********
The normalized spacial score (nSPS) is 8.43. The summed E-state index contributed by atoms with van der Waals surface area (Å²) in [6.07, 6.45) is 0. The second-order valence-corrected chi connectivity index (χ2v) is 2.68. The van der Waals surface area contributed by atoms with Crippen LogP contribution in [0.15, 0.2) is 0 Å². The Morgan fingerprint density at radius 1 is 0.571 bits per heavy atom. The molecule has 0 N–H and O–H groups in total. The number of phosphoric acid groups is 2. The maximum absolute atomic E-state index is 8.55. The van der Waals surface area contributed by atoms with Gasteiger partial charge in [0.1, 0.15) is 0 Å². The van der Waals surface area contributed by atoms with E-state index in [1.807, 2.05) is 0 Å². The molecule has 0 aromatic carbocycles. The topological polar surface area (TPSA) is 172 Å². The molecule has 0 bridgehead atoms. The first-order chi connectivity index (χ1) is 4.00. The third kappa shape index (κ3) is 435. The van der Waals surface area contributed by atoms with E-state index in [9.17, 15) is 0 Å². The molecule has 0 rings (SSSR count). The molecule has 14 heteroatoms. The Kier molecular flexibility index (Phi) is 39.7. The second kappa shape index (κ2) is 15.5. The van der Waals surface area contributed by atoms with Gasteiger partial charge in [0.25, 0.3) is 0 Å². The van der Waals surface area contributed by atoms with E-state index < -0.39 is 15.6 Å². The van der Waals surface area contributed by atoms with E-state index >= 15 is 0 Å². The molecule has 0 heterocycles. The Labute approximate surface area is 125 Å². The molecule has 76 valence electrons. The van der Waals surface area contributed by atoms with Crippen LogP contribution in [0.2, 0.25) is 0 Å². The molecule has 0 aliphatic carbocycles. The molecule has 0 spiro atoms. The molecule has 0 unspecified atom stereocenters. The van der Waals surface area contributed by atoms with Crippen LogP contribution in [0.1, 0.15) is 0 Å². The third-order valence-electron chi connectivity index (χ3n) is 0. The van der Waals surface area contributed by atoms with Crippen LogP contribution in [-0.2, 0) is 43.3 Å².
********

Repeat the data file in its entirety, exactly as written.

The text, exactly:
The normalized spacial score (nSPS) is 8.43. The summed E-state index contributed by atoms with van der Waals surface area (Å²) in [6.07, 6.45) is 0. The second-order valence-corrected chi connectivity index (χ2v) is 2.68. The van der Waals surface area contributed by atoms with Crippen LogP contribution in [0.15, 0.2) is 0 Å². The Morgan fingerprint density at radius 1 is 0.571 bits per heavy atom. The molecule has 0 N–H and O–H groups in total. The number of phosphoric acid groups is 2. The maximum absolute atomic E-state index is 8.55. The van der Waals surface area contributed by atoms with Gasteiger partial charge in [0.1, 0.15) is 0 Å². The van der Waals surface area contributed by atoms with E-state index in [1.807, 2.05) is 0 Å². The molecule has 0 aromatic carbocycles. The topological polar surface area (TPSA) is 172 Å². The molecule has 0 bridgehead atoms. The first-order chi connectivity index (χ1) is 4.00. The third kappa shape index (κ3) is 435. The van der Waals surface area contributed by atoms with E-state index in [9.17, 15) is 0 Å². The molecule has 0 rings (SSSR count). The molecule has 14 heteroatoms. The Kier molecular flexibility index (Phi) is 39.7. The second kappa shape index (κ2) is 15.5. The van der Waals surface area contributed by atoms with Gasteiger partial charge in [0.25, 0.3) is 0 Å². The van der Waals surface area contributed by atoms with E-state index < -0.39 is 15.6 Å². The van der Waals surface area contributed by atoms with E-state index >= 15 is 0 Å². The molecule has 0 heterocycles. The Labute approximate surface area is 125 Å². The molecule has 76 valence electrons. The van der Waals surface area contributed by atoms with Crippen LogP contribution in [0.2, 0.25) is 0 Å². The molecule has 0 aliphatic carbocycles. The molecule has 0 spiro atoms. The molecule has 0 unspecified atom stereocenters. The van der Waals surface area contributed by atoms with Crippen LogP contribution in [0.1, 0.15) is 0 Å². The third-order valence-electron chi connectivity index (χ3n) is 0. The van der Waals surface area contributed by atoms with Crippen LogP contribution in [-0.2, 0) is 43.3 Å².